Coastal megacities in southeast Asia are a hotspot of vulnerability to floods. In such contexts, the combination of fast socio-economic development and of climate change impacts on precipitation and sea level generates concerns about the flood damage to people and assets. This work focuses on Ho Chi Minh City, Vietnam, for which we estimate the present and future direct risk from river and coastal floods. A model cascade is used that comprises the Saigon river basin and the urban network, plus the land-use-dependent damaging process. Changes in discharge for five return periods are simulated, enabling the probabilistic calculation of the expected annual economic damage to assets, for differnt scenarios of global emissions, local socio-economic growth, and land subsidence, up to year 2100. The implementation of a range of adaptation strategies is simulated, including building dykes, elevating, creating reservoirs, managing water and sediment upstream, flood-proofing, halting groundwater abstraction. Results are presented on 1) the relative weight of each future driver in determining the flood risk of Ho Chi Minh, and 2) the efficiency and feasibility of each adaptation strategy.

  13. Risk factors of HIV infection and needle sharing among injecting drug users in Ho Chi Minh City, Vietnam

    NARCIS (Netherlands)

    Hien, N.T.; Giang, L.T.; Binh, P.N.; Devillé, W.; Ameijden, E.J.C. van; Wolffers, I.

    2001-01-01

    OBJECTIVE: We sought to identify risk factors for needle sharing and HIV infection among injecting drug users (IDUs) in Ho Chi Minh City (HCMC), Vietnam. METHODS: Three cross-sectional surveys among IDUs, both on the street (in 11 urban districts) and in the rehabilitation center for IDUs in HCMC, w

  14. Prevalence of Antibodies against Avian Influenza A (H5N1) Virus among Cullers and Poultry Workers in Ho Chi Minh City, 2005

    NARCIS (Netherlands)

    Schultsz, C.; Nguyen, V.D.; Hai, L.T.; Do, Q.H.; Peiris, J.S.M.; Lim, W.; Garcia, J.M.; Nguyen, D.T.; Nguyen, T.H.L.; Huynh, H.T.; Phan, X.T.; van Doorn, H.R.; Nguyen, V.V.C.; Farrar, J.; de Jong, M.D.

    2009-01-01

    Background: Between 2003 and 2005, highly pathogenic avian influenza A (H5N1) viruses caused large scale outbreaks in poultry in the Ho Chi Minh City area in Vietnam. We studied the prevalence of antibodies against H5N1 in poultry workers and cullers who were active in the program in Ho Chi Minh Cit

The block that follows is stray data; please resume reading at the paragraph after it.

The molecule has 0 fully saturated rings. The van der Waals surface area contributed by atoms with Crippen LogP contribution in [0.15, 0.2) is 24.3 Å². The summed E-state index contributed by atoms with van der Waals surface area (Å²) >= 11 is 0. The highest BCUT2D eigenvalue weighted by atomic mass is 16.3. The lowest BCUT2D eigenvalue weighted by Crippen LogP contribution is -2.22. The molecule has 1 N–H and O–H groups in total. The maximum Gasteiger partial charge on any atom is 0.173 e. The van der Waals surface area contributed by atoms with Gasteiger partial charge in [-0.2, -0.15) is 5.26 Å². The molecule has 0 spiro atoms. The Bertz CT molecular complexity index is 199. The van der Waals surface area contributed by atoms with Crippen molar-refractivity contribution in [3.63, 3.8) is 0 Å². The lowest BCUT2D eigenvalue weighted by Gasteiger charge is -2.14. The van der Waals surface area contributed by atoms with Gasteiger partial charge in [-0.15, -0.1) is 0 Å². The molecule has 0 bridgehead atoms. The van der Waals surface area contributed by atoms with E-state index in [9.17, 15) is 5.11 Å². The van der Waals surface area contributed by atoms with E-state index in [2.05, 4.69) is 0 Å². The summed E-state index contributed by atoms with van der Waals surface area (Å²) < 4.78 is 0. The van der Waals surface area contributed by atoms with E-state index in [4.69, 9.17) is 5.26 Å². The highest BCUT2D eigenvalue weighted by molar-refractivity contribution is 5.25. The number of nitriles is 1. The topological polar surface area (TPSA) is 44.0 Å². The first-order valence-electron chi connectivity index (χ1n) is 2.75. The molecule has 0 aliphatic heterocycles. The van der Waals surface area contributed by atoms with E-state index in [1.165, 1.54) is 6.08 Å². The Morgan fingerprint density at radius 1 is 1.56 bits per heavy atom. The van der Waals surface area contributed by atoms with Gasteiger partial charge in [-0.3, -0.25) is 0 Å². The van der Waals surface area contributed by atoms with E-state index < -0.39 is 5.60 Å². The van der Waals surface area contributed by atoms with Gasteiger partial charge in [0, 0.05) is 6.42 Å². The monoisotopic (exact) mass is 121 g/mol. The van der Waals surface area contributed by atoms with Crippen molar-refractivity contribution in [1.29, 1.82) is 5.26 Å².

15. Synchrony of Dengue Incidence in Ho Chi Minh City and Bangkok

    Science.gov (United States)

    Isabel, Rodriguez-Barraquer; In-Kyu, Yoon; Chau, Nguyen Van Vinh; Hung, Nguyen Thanh; Tuan, Ha Manh; Lan, Phan Trong; Willis, Bridget; Nisalak, Ananda; Kalayanarooj, Siripen; Cummings, Derek A. T.; Simmons, Cameron P.

    2016-01-01

    Background Ho Chi Minh City and Bangkok are highly dengue endemic. The extent to which disease patterns are attributable to local versus regional dynamics remains unclear. To address this gap we compared key transmission parameters across the locations. Methods and Principal Findings We used 2003–2009 age-stratified case data to inform catalytic transmission models. Further, we compared the spatial clustering of serotypes within each city. We found that annual case numbers were highly consistent across the two cities (correlation of 0.77, 95% CI: 0.74–0.79) as was the annual force of infection (correlation of 0.57, 95% CI: 0.46–0.68). Serotypes were less similar with serotype-specific correlations ranging from 0.65 for DENV1 to -0.14 for DENV4. Significant spatial clustering of serotypes was observed in HCMC at distances <500m, similar to previous observations from Bangkok. Discussions Dengue dynamics are comparable across these two hubs. Low correlation in serotype distribution suggests that similar built environments, vector populations and climate, rather than viral flow drives these observations. PMID:28033384